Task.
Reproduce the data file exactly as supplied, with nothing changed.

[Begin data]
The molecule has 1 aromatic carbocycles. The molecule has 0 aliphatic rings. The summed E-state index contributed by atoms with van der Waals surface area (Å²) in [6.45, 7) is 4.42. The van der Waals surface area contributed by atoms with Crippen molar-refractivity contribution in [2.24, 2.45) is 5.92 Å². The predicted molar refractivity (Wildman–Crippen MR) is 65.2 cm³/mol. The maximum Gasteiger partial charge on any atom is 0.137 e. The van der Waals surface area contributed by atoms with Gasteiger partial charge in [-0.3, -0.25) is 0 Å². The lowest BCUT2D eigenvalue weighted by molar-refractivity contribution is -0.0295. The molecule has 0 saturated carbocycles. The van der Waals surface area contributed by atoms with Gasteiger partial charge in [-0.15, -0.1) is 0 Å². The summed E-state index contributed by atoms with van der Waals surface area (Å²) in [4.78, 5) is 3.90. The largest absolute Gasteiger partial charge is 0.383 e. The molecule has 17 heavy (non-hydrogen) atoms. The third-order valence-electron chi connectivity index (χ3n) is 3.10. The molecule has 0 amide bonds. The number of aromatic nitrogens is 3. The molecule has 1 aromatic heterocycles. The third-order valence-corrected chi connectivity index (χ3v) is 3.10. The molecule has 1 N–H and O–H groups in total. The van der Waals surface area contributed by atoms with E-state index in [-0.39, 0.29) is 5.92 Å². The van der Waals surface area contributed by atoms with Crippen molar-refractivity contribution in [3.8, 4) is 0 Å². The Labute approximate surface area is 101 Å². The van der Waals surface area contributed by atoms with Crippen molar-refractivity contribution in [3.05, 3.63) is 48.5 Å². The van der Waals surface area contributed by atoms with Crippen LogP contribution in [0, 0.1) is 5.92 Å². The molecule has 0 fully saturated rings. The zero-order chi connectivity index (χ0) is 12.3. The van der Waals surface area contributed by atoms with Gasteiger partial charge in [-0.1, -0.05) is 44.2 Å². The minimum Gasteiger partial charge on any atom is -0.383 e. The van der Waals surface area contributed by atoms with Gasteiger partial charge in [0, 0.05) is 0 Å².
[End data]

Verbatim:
The molecule has 1 aromatic carbocycles. The molecule has 0 aliphatic rings. The summed E-state index contributed by atoms with van der Waals surface area (Å²) in [6.45, 7) is 4.42. The van der Waals surface area contributed by atoms with Crippen molar-refractivity contribution in [2.24, 2.45) is 5.92 Å². The predicted molar refractivity (Wildman–Crippen MR) is 65.2 cm³/mol. The maximum Gasteiger partial charge on any atom is 0.137 e. The van der Waals surface area contributed by atoms with Gasteiger partial charge in [-0.3, -0.25) is 0 Å². The lowest BCUT2D eigenvalue weighted by molar-refractivity contribution is -0.0295. The molecule has 0 saturated carbocycles. The van der Waals surface area contributed by atoms with Gasteiger partial charge in [-0.15, -0.1) is 0 Å². The summed E-state index contributed by atoms with van der Waals surface area (Å²) in [4.78, 5) is 3.90. The largest absolute Gasteiger partial charge is 0.383 e. The molecule has 17 heavy (non-hydrogen) atoms. The third-order valence-electron chi connectivity index (χ3n) is 3.10. The molecule has 0 amide bonds. The number of aromatic nitrogens is 3. The molecule has 1 aromatic heterocycles. The third-order valence-corrected chi connectivity index (χ3v) is 3.10. The molecule has 1 N–H and O–H groups in total. The van der Waals surface area contributed by atoms with E-state index in [-0.39, 0.29) is 5.92 Å². The van der Waals surface area contributed by atoms with Crippen molar-refractivity contribution in [3.8, 4) is 0 Å². The Labute approximate surface area is 101 Å². The van der Waals surface area contributed by atoms with Crippen molar-refractivity contribution in [3.05, 3.63) is 48.5 Å². The van der Waals surface area contributed by atoms with Crippen LogP contribution in [0, 0.1) is 5.92 Å². The molecule has 0 fully saturated rings. The zero-order chi connectivity index (χ0) is 12.3. The van der Waals surface area contributed by atoms with Gasteiger partial charge in [-0.1, -0.05) is 44.2 Å². The minimum Gasteiger partial charge on any atom is -0.383 e. The van der Waals surface area contributed by atoms with Gasteiger partial charge in [0, 0.05) is 0 Å².